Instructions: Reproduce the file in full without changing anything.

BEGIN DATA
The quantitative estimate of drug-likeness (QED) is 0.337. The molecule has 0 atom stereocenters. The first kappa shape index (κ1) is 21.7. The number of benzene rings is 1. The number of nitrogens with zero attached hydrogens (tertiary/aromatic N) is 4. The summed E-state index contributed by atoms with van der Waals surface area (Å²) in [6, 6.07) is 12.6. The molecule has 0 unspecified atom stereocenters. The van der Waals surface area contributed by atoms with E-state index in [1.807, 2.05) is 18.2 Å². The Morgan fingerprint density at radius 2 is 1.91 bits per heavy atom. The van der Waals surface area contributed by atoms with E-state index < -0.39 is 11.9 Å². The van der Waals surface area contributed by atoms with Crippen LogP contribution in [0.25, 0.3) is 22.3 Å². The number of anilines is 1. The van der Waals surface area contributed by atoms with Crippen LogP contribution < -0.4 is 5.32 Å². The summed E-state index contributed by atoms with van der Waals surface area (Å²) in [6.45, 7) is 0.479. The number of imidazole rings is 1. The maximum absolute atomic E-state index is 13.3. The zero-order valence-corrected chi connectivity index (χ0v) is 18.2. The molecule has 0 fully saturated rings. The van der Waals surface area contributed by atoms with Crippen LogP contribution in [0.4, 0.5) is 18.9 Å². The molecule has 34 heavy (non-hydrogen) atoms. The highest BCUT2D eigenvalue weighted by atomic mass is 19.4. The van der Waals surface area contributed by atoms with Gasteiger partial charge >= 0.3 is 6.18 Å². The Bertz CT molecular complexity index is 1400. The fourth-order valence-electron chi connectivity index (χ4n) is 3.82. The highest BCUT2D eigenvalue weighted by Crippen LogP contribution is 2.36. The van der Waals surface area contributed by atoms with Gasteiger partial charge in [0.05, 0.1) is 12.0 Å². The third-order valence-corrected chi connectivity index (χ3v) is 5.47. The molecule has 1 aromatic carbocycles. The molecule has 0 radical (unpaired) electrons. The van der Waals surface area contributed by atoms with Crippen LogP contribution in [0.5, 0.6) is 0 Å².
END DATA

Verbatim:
The quantitative estimate of drug-likeness (QED) is 0.337. The molecule has 0 atom stereocenters. The first kappa shape index (κ1) is 21.7. The number of benzene rings is 1. The number of nitrogens with zero attached hydrogens (tertiary/aromatic N) is 4. The summed E-state index contributed by atoms with van der Waals surface area (Å²) in [6, 6.07) is 12.6. The molecule has 0 unspecified atom stereocenters. The van der Waals surface area contributed by atoms with E-state index in [1.807, 2.05) is 18.2 Å². The Morgan fingerprint density at radius 2 is 1.91 bits per heavy atom. The van der Waals surface area contributed by atoms with E-state index < -0.39 is 11.9 Å². The van der Waals surface area contributed by atoms with Crippen LogP contribution in [0.25, 0.3) is 22.3 Å². The number of anilines is 1. The van der Waals surface area contributed by atoms with Crippen LogP contribution < -0.4 is 5.32 Å². The summed E-state index contributed by atoms with van der Waals surface area (Å²) in [6.45, 7) is 0.479. The number of imidazole rings is 1. The maximum absolute atomic E-state index is 13.3. The zero-order valence-corrected chi connectivity index (χ0v) is 18.2. The molecule has 0 fully saturated rings. The van der Waals surface area contributed by atoms with Crippen LogP contribution in [0.4, 0.5) is 18.9 Å². The molecule has 34 heavy (non-hydrogen) atoms. The highest BCUT2D eigenvalue weighted by atomic mass is 19.4. The van der Waals surface area contributed by atoms with Gasteiger partial charge >= 0.3 is 6.18 Å². The Bertz CT molecular complexity index is 1400. The fourth-order valence-electron chi connectivity index (χ4n) is 3.82. The highest BCUT2D eigenvalue weighted by Crippen LogP contribution is 2.36. The van der Waals surface area contributed by atoms with Gasteiger partial charge in [0.05, 0.1) is 12.0 Å². The third-order valence-corrected chi connectivity index (χ3v) is 5.47. The molecule has 1 aromatic carbocycles. The molecule has 0 radical (unpaired) electrons. The van der Waals surface area contributed by atoms with Crippen LogP contribution in [0.5, 0.6) is 0 Å².